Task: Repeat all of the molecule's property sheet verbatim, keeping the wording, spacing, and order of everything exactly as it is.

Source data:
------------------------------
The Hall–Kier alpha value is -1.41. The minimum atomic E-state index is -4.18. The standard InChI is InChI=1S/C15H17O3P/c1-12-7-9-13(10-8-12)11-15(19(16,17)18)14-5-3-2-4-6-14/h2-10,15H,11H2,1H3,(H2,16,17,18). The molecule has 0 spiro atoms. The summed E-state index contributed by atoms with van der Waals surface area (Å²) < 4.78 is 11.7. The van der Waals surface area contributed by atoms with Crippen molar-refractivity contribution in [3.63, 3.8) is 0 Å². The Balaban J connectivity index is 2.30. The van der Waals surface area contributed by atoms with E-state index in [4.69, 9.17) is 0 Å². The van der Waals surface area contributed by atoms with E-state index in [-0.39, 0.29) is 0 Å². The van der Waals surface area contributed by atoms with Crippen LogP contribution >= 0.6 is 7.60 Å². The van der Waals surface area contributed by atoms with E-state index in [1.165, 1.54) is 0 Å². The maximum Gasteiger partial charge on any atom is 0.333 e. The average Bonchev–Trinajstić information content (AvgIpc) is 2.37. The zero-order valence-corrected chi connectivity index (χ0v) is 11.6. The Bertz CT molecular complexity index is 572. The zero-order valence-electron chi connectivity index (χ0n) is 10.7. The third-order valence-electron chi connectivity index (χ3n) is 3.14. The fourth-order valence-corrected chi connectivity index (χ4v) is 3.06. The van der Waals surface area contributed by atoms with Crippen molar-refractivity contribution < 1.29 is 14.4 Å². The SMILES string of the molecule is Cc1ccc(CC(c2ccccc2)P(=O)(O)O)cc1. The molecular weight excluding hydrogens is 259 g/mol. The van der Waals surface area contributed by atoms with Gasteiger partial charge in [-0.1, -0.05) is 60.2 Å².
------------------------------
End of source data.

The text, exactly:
The Hall–Kier alpha value is -1.41. The minimum atomic E-state index is -4.18. The standard InChI is InChI=1S/C15H17O3P/c1-12-7-9-13(10-8-12)11-15(19(16,17)18)14-5-3-2-4-6-14/h2-10,15H,11H2,1H3,(H2,16,17,18). The molecule has 0 spiro atoms. The summed E-state index contributed by atoms with van der Waals surface area (Å²) < 4.78 is 11.7. The van der Waals surface area contributed by atoms with Crippen molar-refractivity contribution in [3.63, 3.8) is 0 Å². The Balaban J connectivity index is 2.30. The van der Waals surface area contributed by atoms with E-state index in [4.69, 9.17) is 0 Å². The van der Waals surface area contributed by atoms with E-state index in [-0.39, 0.29) is 0 Å². The van der Waals surface area contributed by atoms with Crippen LogP contribution >= 0.6 is 7.60 Å². The van der Waals surface area contributed by atoms with E-state index in [1.165, 1.54) is 0 Å². The maximum Gasteiger partial charge on any atom is 0.333 e. The average Bonchev–Trinajstić information content (AvgIpc) is 2.37. The zero-order valence-corrected chi connectivity index (χ0v) is 11.6. The Bertz CT molecular complexity index is 572. The zero-order valence-electron chi connectivity index (χ0n) is 10.7. The third-order valence-electron chi connectivity index (χ3n) is 3.14. The fourth-order valence-corrected chi connectivity index (χ4v) is 3.06. The van der Waals surface area contributed by atoms with Crippen molar-refractivity contribution < 1.29 is 14.4 Å². The SMILES string of the molecule is Cc1ccc(CC(c2ccccc2)P(=O)(O)O)cc1. The molecular weight excluding hydrogens is 259 g/mol. The van der Waals surface area contributed by atoms with Gasteiger partial charge in [-0.1, -0.05) is 60.2 Å².